‘We’ the People: Ariana Curtis to Speak on Race and Gender in Museum Studies


In her work, Ariana Curtis focuses on the idea of community — especially within black and Lantix narratives in the predominantly white field of museum studies.

Curtis, curator of Latinx studies at the Smithsonian National Museum of African American History and Culture, will speak at 10:45 a.m. Thursday, August 22 in the Amphitheater as part of Week Nine, “Exploring Race and Culture in America with Wynton Marsalis and Jazz at Lincoln Center.”

“I’m talking about what it means to create ‘we’ — the idea of community — speaking specifically about my own academic expertise, which is on this continuum of African American and Latinx identities,” Curtis said. “I’m talking about race and gender and how we represent those things in museum spaces.”

Curtis is a Fulbright scholar and anthropologist. She has worked in two museum spaces: her current role as curator in the NMAAHC, and her past role as curator of Latino Studies at the Smithsonian Anacostia Community Museum. Each museum centers African American culture, identity and history — making each an exceptional space in the museum field, Curtis said.

“I’ve always worked in black museums, so it wasn’t really until I had to contextualize the work in my TED Talk that I realized how exceptional my curatorial experiences have been,” Curtis said.

Curtis explained that in a 2018 study, the Andrew W. Mellon Foundation — and several other organizations — surveyed over 300 art museums regarding gender and racial demographics of their staff — and found some severe disparities.

“Eighty-seven percent of the museums’ collections were male, and 85% were white,” Curtis said. “Ninety-three percent of all museum directors were white, 92.6% of board chairs were white, and 89% of board members were white. In some of the higher-paid positions like curators, educators and museum leaders, 84% of those jobs were (held by) white people.”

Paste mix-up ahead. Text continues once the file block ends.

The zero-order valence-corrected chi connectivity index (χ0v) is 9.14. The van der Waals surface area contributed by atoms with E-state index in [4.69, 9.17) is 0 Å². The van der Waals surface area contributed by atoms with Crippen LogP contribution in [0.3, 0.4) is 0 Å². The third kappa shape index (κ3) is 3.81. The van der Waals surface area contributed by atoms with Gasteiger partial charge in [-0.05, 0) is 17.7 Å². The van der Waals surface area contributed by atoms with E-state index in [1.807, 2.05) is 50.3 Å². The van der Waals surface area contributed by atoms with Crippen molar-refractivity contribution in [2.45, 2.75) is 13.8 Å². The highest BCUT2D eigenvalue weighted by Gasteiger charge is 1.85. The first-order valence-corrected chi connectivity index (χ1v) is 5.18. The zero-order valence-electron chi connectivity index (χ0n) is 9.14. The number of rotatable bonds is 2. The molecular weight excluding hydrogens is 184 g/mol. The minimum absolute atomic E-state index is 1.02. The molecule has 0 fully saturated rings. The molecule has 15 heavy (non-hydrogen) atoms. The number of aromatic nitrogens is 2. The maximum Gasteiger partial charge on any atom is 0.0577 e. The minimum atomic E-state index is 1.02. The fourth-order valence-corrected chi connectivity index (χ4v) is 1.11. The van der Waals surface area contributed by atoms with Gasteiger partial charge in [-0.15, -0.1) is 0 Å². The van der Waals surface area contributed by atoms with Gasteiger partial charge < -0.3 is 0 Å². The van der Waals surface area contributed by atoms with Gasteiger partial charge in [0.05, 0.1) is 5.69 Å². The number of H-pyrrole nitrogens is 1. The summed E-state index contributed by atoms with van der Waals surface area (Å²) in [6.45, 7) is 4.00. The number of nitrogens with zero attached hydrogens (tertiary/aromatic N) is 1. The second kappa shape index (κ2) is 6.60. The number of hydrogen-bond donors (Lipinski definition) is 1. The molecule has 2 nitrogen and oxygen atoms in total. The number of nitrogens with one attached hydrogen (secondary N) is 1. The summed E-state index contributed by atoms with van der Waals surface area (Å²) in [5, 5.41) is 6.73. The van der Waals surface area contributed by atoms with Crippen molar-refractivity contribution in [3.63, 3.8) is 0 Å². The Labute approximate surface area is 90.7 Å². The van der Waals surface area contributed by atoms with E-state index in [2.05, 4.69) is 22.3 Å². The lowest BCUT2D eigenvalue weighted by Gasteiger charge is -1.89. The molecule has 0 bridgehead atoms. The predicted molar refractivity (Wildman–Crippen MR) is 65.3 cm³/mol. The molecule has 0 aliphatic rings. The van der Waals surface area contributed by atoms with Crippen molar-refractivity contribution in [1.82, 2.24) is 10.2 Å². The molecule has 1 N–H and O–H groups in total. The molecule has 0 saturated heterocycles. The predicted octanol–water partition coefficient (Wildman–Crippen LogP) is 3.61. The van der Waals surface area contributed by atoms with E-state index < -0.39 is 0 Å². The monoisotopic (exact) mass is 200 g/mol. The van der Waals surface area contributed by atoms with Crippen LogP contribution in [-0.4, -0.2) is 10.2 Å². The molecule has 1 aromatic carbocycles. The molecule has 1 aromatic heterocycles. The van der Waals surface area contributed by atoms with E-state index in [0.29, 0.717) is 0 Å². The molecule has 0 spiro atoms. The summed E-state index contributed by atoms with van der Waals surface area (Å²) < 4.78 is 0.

In her 2018 TED Talk, Curtis spoke on the need for authentic representation of women in museums, focusing on more than just the most famous women in history.

“Representation matters,” Curtis said, opening her TED Talk. “Authentic representations of women matter. I think that too often, our public representations of women are enveloped in the language of the extraordinary.”

Curtis said the talk gave her an opportunity to dive into the diverse realm of narratives — which are often filtered through a predominantly white lens.

“It was an opportunity for me to showcase collections that center black women and non-white women, given how museums generally tell stories and who is generally telling the stories,” Curtis said.

For that talk — and for any public speaking event — Curtis said she had to consider the context of museums and of her own curatorial experiences.

“I’m going to end with talking about curating these stories for TED, for a digital audience that’s outside of museum spaces, and what it means to contextualize the complete lack of diversity in the museum field for someone who’s always worked in black museum spaces,” Curtis said.

Unlike curating an exhibition, Curtis said, public lectures are a highly visible form of education, one in which her own appearance and identity become part of the narrative.

“When I curate an exhibition, people don’t necessarily know what I look like or who I am — they’re just enjoying the information on the wall,” Curtis said. “But when you do a public talk like Chautauqua or TED, who you are as a person has everything to do with the message you’re delivering and how it’s received. I had to think hard about what I wanted to say about museums, what I wanted to say about my position in museums as an Afro-Latina, as a curator, knowing these statistics of the field.”

In Curtis’ experience, multidisciplinary cultural studies can surprise museum visitors.

“Because we don’t often study non-white populations against each other, sometimes people are interested — or confused, even — about what Latinx studies can look like in an African American space,” she said.

Curtis said she hopes to educate listeners on the multitude of experiences her field of study includes — more than just the “exceptional” experiences often highlighted.

“ ‘Black’ is a very diverse category,” Curtis said. “ ‘Women’ is a diverse category — that’s kind of the point of the ‘everyday’ narrative. It’s really about diversity and inclusion, that you have to change the narrative in order to be inclusive, rather than just adding one or two exceptional people on top of a narrative that never included them.”
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The author Val Lick

Val Lick, this summer’s orchestra reporter, is a born-and-raised Appalachian from eastern Tennessee. She is a rising senior at the University of Tennessee in Knoxville, where she studies literature and journalism, competes in mock trial, writes for the Daily Beacon and frequently considers buzzing her hair. To contact her, look for a tall, tired-looking redhead. Or mispronounce Appalachia. She’ll find you.